Mike showed up, and tells me he's reorganizing and rebuilding our pantry, so it is more user friendly and has more available room to put it, so in the meantime, all the food that had been in our pantry was spread out throughout the entire upstairs of our house, which is what was stopping me from being able to come inside. (Don't worry, just as soon as he finished building, he put it all back.)



I cleared off the table so I can put all my groceries on display, and then slowly my husband and I managed to transport the groceries through the very confined space.
The table was packed and photographed, and then I tried to put it all away.
Didn't work.
The fridge was too full.
Or was it?

No, it just was disorganized.

I went through the fridge, shelf by shelf, removing things that have spoiled due to neglect, combining like with like, and tossing bulky mostly empty plastic containers that used to be filled with fruit.

Eventually, there was room in the fridge.

Bit by bit, I filled the fridge with the food from the table. And then I reached an impasse. Because despite having sorted and organized and emptied out the fridge from extraneous things... there wasn't room for that last box of fruit to go in the fridge.

Too much food and not enough space to keep it all.
Blessed first world problems.

"So, Do You Have A Cat?" and Other Tales from the Market

T
oday I went to the city to go buy some produce at the market. The last time I went shopping, 8 days ago, I spent $28.57 on produce; this morning, nearly all our fruit (other than 2 pears, and the frozen bananas which I wasn't in a rush to finish) was gone, and our veggies could do with replenishing, but that wasn't urgent. I had advertised that I was teaching a super frugal shopping class at the market, so I had to go there anyhow. Because I am trying to keep our monthly total for our groceries down, because I'm "repaying" what we spent on vacation after the fact, and our monthly total so far was higher than I'd like it to be at this point, I set out to only spend $14.28 on this produce shopping trip.

Let me just say that I was not successful.
But I still spent less on the shopping than I made from the frugal shopping class that I taught simultaneously, so that in and of itself is a minor win. And it was still a very inexpensive shop. In fact, I would say this shop was even more impressive than last week's.

Monday, August 22, 2016

A Million Dollar Makeover Without Spending a Million Dollars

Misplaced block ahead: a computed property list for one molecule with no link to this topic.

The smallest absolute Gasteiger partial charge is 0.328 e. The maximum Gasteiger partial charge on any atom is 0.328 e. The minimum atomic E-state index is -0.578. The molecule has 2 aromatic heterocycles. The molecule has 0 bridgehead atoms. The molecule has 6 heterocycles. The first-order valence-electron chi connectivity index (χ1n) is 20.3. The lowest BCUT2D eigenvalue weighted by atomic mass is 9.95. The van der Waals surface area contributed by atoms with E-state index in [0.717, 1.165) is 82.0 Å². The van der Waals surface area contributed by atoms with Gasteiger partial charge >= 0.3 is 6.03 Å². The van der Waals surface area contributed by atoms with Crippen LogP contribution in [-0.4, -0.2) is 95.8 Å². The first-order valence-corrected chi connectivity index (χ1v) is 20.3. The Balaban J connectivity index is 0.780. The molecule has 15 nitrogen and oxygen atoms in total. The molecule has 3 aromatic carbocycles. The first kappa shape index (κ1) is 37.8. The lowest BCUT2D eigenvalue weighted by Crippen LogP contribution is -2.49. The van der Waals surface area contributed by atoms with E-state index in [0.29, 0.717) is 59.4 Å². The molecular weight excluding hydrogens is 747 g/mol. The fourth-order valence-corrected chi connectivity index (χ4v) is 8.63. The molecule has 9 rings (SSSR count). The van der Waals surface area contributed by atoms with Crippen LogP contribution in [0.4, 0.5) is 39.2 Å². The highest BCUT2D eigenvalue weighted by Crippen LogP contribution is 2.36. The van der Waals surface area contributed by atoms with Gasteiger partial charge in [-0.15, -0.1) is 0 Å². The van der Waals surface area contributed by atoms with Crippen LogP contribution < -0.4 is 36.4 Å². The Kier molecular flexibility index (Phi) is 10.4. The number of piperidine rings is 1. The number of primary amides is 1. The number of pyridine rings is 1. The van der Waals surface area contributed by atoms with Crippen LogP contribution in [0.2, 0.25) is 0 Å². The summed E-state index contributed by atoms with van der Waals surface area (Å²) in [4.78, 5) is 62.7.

My first outfit I bought post makeover, that makes
me feel beautiful- and I used to think I looked
terrible in green!
I grew up in a home, that, to be honest, was not very fashion conscious. It was something that bothered me; I realized that I was wearing nerdy, out of date clothing, and wanted desperately to fit in. But I had no idea what I even needed to wear to be fashionable. It was a struggle, to be honest. I did my best to wear stylish clothing by knowing what the "in" brands were, and scouring racks at the thrift store for clothing made by those name brands. Slowly but surely, I managed to wear clothing that looked half decent and didn't make me a laughingstock. I can't say it was remotely near perfect, but vastly improved.

And then I moved to a new country where people tend to be smaller than I am, where plus sized clothes are very difficult to find, where I'd routinely walk into clothing stores and the largest size they carried was smaller than I was. At the same time, I had babies and gained weight and my body shape changed.

It was so hard for me to find clothing, that what ended up happening was that if I found clothing that fit me, I bought it. If it was free, even better. I had a closet bursting with clothing, most from clothing swaps and second hand stores, but some from cheap clothing stores. You know the phrase "water, water, everywhere, nor any a drop to drink"? Well, it was like that with me and my clothing. So many clothes and yet nothing I put on made me feel good about myself- I had nothing to wear!

One day, after trying in vain to find something, anything to wear in which I looked decent, I looked at myself in the mirror and felt like crying. I looked terrible. I felt like a lump of drooping, blobby, yucky mess, and my clothes, despite being nice clothes, in theory, weren't helping me feel any better about myself. I knew something needed to change, but I wasn't sure what.

Tuesday, August 16, 2016

My Latest Super Frugal Grocery Shopping Trips!


This morning I went into the city to teach a private foraging class- very short on produce. I think I literally had no fruit in the house other than frozen bananas and cherries, and the only fresh veggies half a butternut squash, a few carrots, and a few beets.
I needed some produce pronto!

While teaching about wild edibles I foraged a bundle of Asiatic dayflower and purslane but needed much more produce than that.

So, of course, that meant a visit to the market, because that's where I can buy so many reduced rack type produce (and often even high quality produce) for rock bottom prices.

Because I didn't have the kids with me, I was able to do my rounds and check out all the best prices before buying anything so that allowed me to keep down the cost of my shop.

I set myself a goal to only spend 28 dollars on my produce and guess what? I did! I came in exactly 3 cents under my goal!

Monday, August 15, 2016

Foraged Grape Leaf Chimichurri Recipe- Paleo, Vegan, With Alternative Options



As a forager in my area, what you typically have to work with is lots and lots and lots of greens. Sure, there are some fruit and nuts and mushrooms you can forage, but the vast majority of forageables in my area are greens. To be honest, as someone who likes variety in my diet, sometimes I get bored of those greens and wonder if, perhaps, there are other things I can do with those greens other than just eating them in a salad or sauteing them.